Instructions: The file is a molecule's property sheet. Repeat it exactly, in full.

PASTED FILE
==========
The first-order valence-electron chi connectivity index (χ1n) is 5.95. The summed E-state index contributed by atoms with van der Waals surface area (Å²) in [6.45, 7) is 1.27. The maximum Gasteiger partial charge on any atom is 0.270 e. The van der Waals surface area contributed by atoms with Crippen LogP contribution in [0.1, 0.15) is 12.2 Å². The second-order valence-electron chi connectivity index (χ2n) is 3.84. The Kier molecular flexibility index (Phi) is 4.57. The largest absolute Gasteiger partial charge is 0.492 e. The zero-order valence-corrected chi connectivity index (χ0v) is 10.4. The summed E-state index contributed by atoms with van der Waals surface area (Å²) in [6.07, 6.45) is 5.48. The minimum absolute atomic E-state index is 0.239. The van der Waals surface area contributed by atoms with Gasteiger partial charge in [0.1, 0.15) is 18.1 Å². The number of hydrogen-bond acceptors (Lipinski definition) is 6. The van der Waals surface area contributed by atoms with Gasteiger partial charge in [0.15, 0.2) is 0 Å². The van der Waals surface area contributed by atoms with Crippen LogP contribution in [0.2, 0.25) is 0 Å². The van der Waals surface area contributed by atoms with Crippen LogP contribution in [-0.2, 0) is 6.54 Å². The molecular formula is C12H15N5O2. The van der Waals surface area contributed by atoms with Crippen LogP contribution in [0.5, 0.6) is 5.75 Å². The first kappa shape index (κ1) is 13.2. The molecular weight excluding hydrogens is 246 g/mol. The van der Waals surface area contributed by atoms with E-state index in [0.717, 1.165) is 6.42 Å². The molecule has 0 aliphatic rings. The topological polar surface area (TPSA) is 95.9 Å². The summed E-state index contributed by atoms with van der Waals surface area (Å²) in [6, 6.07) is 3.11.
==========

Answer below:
The first-order valence-electron chi connectivity index (χ1n) is 5.95. The summed E-state index contributed by atoms with van der Waals surface area (Å²) in [6.45, 7) is 1.27. The maximum Gasteiger partial charge on any atom is 0.270 e. The van der Waals surface area contributed by atoms with Crippen LogP contribution in [0.1, 0.15) is 12.2 Å². The second-order valence-electron chi connectivity index (χ2n) is 3.84. The Kier molecular flexibility index (Phi) is 4.57. The largest absolute Gasteiger partial charge is 0.492 e. The zero-order valence-corrected chi connectivity index (χ0v) is 10.4. The summed E-state index contributed by atoms with van der Waals surface area (Å²) in [6.07, 6.45) is 5.48. The minimum absolute atomic E-state index is 0.239. The van der Waals surface area contributed by atoms with Gasteiger partial charge in [0.1, 0.15) is 18.1 Å². The number of hydrogen-bond acceptors (Lipinski definition) is 6. The van der Waals surface area contributed by atoms with Gasteiger partial charge in [0.15, 0.2) is 0 Å². The van der Waals surface area contributed by atoms with Crippen LogP contribution in [0.2, 0.25) is 0 Å². The van der Waals surface area contributed by atoms with Crippen LogP contribution in [-0.2, 0) is 6.54 Å². The molecular formula is C12H15N5O2. The van der Waals surface area contributed by atoms with Crippen LogP contribution in [0.5, 0.6) is 5.75 Å². The first kappa shape index (κ1) is 13.2. The molecular weight excluding hydrogens is 246 g/mol. The van der Waals surface area contributed by atoms with E-state index in [0.717, 1.165) is 6.42 Å². The molecule has 0 aliphatic rings. The topological polar surface area (TPSA) is 95.9 Å². The summed E-state index contributed by atoms with van der Waals surface area (Å²) in [6, 6.07) is 3.11.